When I post, I assume the readers will use discernment with regard to their own interests, capabilities, etc. I think the safest thing to do is to be alert and at the first sign of something that is upsetting, stop reading. Or, since once the information is comprehended it can’t be undone, I trust that readers will use their own coping methods in dealing with it. I am reluctant to accommodate this kind of request from readers; that opens a door to trying to please and/or protect innumerable people. Still, I’ll give your suggestion some thought.

  5. Laura Says:


    I saw this on the news yesterday, and I wanted to cry as well. But if the man was as crazed as he sounds, the first people on the scene may have been physically unable to stop them. Sure, 2-4 strapping young teenagers in good shape could have made a difference – but what about elderly people, frail people, pregnant women, etc.? I don’t know exactly who was first on the scene, but I doubt that I would have been able to effectively intervene if I had been. (Mind you, if a few other adults who could had been there, I could have helped – but I would not have been useful as the only or first person into the fray.)

    That poor, poor baby.

    (And perhaps, for sensitive readers, just a quick line such as “(Sad news story, and my thoughts on it, follow)” at the top of the entry? That way, readers can skip away if they don’t want to see such. Although someone on a no-news diet would logically dodge as soon as they saw it was a quote from a news source, someone just trying to avoid the bad stuff might find it easier with a warning. I’m not saying you should, but if you decide to do something in the future, that might be a way to put up a warning with minimal invasiveness to the rest of the post.)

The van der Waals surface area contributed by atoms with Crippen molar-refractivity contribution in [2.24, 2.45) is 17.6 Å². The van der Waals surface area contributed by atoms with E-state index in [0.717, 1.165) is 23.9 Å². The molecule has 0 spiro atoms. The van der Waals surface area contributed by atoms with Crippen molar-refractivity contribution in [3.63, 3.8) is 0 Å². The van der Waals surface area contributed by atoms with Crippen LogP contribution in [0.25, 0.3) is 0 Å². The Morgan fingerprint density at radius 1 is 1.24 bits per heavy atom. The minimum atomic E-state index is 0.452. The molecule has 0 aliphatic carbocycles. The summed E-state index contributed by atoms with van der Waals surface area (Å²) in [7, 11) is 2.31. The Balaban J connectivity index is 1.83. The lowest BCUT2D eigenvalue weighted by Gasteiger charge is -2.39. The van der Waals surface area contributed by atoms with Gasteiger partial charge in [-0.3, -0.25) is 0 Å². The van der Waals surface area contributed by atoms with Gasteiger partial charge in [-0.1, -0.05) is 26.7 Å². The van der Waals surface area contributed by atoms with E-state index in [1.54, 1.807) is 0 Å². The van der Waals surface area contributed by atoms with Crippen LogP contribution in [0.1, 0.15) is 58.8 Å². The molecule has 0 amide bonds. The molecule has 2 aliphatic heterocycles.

6. TP Says:

    Sounds like the guy was having a psychotic break. If this were in fact the case, those who tried to intervene might have met a tragic end themselves.

    As for the content, in my opinion, write about the subjects you want to write about. As you suggest, it’s the responsibility of your readers to take care of themselves.

  7. kathleen Says:

    (And perhaps, for sensitive readers, just a quick line such as “(Sad news story, and my thoughts on it, follow)” at the top of the entry? That way, readers can skip away if they don’t want to see such>>

    that’s really all i had in mind…..

    the world doesn’t have to shape itself around my sensitivities. . it would be a bizarre place if that happened! however, in this case, maybe because i’m an editor and because i read fast, i had way more content than i could manage within 2 seconds. i guess on your blog i come to be nurtured, and would have had some context with the words the other commenter mentioned (above). by those words i’d have thought, you know, maybe i will read this [potentially upsetting thing] when i can handle it, not first thing in the morning, unguarded.

    the child’s suffering is over. that is the important thing.

    thanks for listening


  8. marta Says:

    People should intervene if they can, but what about those of us who are mothers? I’d want to do the right thing, the best thing, the thing we know we ought to do, but I also want to be there for my son, and I’m not sure what I would do if it meant my own harm and my son’s motherlessness.

    It is not a choice anyone wants.

  9. Tonya McDermott Says: